Good Friday – April 10, 2020

So the soldiers took charge of Jesus. 17 Carrying his own cross, he went out to the place of the Skull (which in Aramaic is called Golgotha). 18 There they crucified him, and with him two others—one on each side and Jesus in the middle.

19 Pilate had a notice prepared and fastened to the cross. It read: jesus of nazareth, the king of the jews. 20 Many of the Jews read this sign, for the place where Jesus was crucified was near the city, and the sign was written in Aramaic, Latin and Greek. 21 The chief priests of the Jews protested to Pilate, “Do not write ‘The King of the Jews,’ but that this man claimed to be king of the Jews.” 22 Pilate answered, “What I have written, I have written.”

23 When the soldiers crucified Jesus, they took his clothes, dividing them into four shares, one for each of them, with the undergarment remaining. This garment was seamless, woven in one piece from top to bottom.

24 “Let’s not tear it,” they said to one another. “Let’s decide by lot who will get it.” This happened that the scripture might be fulfilled that said, “They divided my clothes among them and cast lots for my garment.”[b] So this is what the soldiers did.

25 Near the cross of Jesus stood his mother, his mother’s sister, Mary the wife of Clopas, and Mary Magdalene. 26 When Jesus saw his mother there, and the disciple whom he loved standing nearby, he said to her, “Woman,[c] here is your son,” 27 and to the disciple, “Here is your mother.” From that time on, this disciple took her into his home.

28 Later, knowing that everything had now been finished, and so that Scripture would be fulfilled, Jesus said, “I am thirsty.” 29 A jar of wine vinegar was there, so they soaked a sponge in it, put the sponge on a stalk of the hyssop plant, and lifted it to Jesus’ lips. 30 When he had received the drink, Jesus said, “It is finished.” With that, he bowed his head and gave up his spirit.

31 Now it was the day of Preparation, and the next day was to be a special Sabbath. Because the Jewish leaders did not want the bodies left on the crosses during the Sabbath, they asked Pilate to have the legs broken and the bodies taken down. 32 The soldiers therefore came and broke the legs of the first man who had been crucified with Jesus, and then those of the other. 33 But when they came to Jesus and found that he was already dead, they did not break his legs. 34 Instead, one of the soldiers pierced Jesus’ side with a spear, bringing a sudden flow of blood and water. 35 The man who saw it has given testimony, and his testimony is true. He knows that he tells the truth, and he testifies so that you also may believe. 36 These things happened so that the scripture would be fulfilled: “Not one of his bones will be broken,”[d] 37 and, as another scripture says, “They will look on the one they have pierced.”[e]


John 19:37 And again another passage of scripture says, “They will look on the one whom they have pierced.”

       Roman Catholics display the crucifix in their churches, the cross with the figure of the crucified Christ on it. Protestants display the empty cross which signifies that Christ is risen and alive.  Both are necessary. The death of Christ as well as his resurrection victory are central to our faith. A truly universal Christianity would display the crucifix and the empty cross side by side. Easter Sunday is the day for the empty cross. But on Good Friday all Christians do this, “They will look on the one whom they have pierced.” And we Protestants must admit that there is great comfort and magnetic power in the crucifix. In John 12:32,33, Jesus said, “’And I, when I am lifted up, will draw all people to myself.’ He said this to indicate the kind of death he would die.”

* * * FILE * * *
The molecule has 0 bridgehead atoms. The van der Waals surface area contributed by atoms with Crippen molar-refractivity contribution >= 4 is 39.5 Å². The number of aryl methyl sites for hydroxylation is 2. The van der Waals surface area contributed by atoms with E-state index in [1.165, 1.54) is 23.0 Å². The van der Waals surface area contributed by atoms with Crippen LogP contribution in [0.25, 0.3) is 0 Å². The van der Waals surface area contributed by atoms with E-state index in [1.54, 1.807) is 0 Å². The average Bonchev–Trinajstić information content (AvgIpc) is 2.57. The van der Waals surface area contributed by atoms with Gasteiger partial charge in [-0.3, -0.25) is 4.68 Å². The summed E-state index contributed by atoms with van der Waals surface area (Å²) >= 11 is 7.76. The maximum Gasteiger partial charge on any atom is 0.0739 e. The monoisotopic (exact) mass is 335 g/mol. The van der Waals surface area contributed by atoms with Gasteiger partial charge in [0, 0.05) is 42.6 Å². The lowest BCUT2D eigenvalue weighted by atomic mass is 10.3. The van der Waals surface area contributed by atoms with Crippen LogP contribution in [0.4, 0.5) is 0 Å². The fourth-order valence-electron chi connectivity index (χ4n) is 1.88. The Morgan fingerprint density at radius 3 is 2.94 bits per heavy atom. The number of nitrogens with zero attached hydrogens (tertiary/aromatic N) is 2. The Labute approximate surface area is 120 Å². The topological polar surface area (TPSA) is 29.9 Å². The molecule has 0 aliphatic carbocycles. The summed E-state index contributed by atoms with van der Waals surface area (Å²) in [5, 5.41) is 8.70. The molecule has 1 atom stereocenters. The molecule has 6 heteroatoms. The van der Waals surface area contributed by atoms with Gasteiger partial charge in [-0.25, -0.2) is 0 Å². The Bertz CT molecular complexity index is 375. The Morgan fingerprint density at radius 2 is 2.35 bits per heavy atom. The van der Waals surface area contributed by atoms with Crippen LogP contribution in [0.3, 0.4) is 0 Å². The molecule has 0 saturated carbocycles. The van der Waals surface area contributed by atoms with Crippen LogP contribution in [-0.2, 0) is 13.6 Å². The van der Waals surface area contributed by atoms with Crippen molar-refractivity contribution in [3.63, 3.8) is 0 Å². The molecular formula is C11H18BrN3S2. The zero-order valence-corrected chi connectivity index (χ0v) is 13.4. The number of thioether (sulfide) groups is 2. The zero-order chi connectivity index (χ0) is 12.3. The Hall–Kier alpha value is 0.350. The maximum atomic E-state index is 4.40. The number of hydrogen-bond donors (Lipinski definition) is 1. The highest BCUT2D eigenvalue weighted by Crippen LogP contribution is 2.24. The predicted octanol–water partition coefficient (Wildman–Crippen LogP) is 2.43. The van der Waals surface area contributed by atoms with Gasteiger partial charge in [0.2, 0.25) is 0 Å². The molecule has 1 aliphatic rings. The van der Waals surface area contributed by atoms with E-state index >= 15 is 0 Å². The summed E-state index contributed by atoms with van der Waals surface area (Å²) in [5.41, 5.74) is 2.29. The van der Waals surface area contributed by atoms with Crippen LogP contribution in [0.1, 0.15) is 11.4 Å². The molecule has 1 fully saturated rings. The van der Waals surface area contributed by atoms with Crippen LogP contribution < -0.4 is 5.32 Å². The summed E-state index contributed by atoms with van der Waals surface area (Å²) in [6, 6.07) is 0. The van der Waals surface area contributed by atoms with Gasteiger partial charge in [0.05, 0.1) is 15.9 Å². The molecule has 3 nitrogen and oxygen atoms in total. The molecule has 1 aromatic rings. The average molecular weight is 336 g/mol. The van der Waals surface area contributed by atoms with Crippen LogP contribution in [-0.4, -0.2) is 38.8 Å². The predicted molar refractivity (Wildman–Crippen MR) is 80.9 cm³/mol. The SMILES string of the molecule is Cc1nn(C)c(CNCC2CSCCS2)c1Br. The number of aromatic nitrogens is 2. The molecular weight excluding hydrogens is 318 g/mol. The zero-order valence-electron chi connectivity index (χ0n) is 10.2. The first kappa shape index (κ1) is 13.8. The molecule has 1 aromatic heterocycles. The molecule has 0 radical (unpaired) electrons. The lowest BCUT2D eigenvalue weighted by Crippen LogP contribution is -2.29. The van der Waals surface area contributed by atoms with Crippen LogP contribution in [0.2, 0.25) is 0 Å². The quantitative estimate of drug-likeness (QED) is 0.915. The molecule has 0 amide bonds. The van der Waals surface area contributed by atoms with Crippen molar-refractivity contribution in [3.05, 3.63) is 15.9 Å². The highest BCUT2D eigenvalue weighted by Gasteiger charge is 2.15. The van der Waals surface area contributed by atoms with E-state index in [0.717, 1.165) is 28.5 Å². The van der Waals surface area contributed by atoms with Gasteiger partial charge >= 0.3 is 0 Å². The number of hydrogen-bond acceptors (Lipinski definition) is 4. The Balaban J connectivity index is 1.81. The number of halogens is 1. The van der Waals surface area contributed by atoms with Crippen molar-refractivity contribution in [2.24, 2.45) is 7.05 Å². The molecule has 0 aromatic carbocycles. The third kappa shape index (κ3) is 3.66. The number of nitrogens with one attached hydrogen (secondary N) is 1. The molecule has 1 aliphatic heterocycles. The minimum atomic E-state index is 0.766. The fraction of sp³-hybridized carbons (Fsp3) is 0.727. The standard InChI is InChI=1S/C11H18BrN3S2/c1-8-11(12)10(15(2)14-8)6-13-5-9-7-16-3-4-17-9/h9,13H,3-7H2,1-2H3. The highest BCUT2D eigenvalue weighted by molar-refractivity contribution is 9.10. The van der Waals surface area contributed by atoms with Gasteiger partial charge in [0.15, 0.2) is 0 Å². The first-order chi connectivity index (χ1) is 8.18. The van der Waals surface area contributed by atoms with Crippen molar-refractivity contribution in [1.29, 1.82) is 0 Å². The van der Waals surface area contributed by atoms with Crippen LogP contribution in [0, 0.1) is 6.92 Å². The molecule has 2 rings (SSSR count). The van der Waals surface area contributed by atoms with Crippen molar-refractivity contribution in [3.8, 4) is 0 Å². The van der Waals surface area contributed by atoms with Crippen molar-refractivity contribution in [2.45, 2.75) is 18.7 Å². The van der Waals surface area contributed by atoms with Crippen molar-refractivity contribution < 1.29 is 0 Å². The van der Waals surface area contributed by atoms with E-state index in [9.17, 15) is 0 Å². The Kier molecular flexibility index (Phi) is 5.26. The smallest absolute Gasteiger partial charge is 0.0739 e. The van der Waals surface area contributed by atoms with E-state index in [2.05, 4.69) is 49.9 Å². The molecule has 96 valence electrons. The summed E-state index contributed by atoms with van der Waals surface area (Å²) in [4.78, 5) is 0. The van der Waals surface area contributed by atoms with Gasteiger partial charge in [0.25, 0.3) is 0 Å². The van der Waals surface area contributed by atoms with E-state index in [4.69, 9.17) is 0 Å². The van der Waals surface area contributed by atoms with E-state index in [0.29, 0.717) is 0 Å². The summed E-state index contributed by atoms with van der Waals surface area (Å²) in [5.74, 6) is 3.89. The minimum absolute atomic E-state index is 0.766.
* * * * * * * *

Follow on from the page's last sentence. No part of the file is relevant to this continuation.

In John 19 we read that Jesus cried, “’It is finished,’ bowed his head and gave up his spirit.’  Jewish leaders asked Pilate to have the crucified men removed before the Sabbath. Pilate agreed, and his soldiers went and broke their legs. That would cause them to die quickly. But they saw that Jesus was already dead. So instead of breaking his legs one solider pierced his side with a spear. Blood and water came forth, indicating that Jesus was certainly dead. In 19:36,37 John writes, ‘So scripture was fulfilled, “None of his bones shall be broken,” as well as another, “They will look on the one whom they have pierced.”’    

     That’s what we will do today. “We will look on the one whom we have pierced.” I change “they” to “we”, for we are the ones looking upon the crucified. And also because the sins which put Jesus on the cross are in you and in me and in all of us, just as they were in Pilate and Caiaphas and the crowd and the soldiers and the disciples. What do we see as we look upon the one whom we have pierced?

   First, we see the greatest act of love ever.

     This was the greatest act of love ever for several reasons.  First, because it was God’s act of love.  John 3:16, “For God so loved the world that he gave his only Son so that whoever believes in him should not perish but have eternal life.” God not only gave us Christ; he gave him to die for our sake. “God is love” says the Bible.  How do we know that? It’s because God allowed his Son to die for us, to accomplish something we desperately need, but cannot accomplish ourselves. On the Cross, God himself in human flesh died for us. Our God is a Crucified God. What kind of God allows himself to be humiliated and crucified? Only a God who loves us more than we can possibly imagine.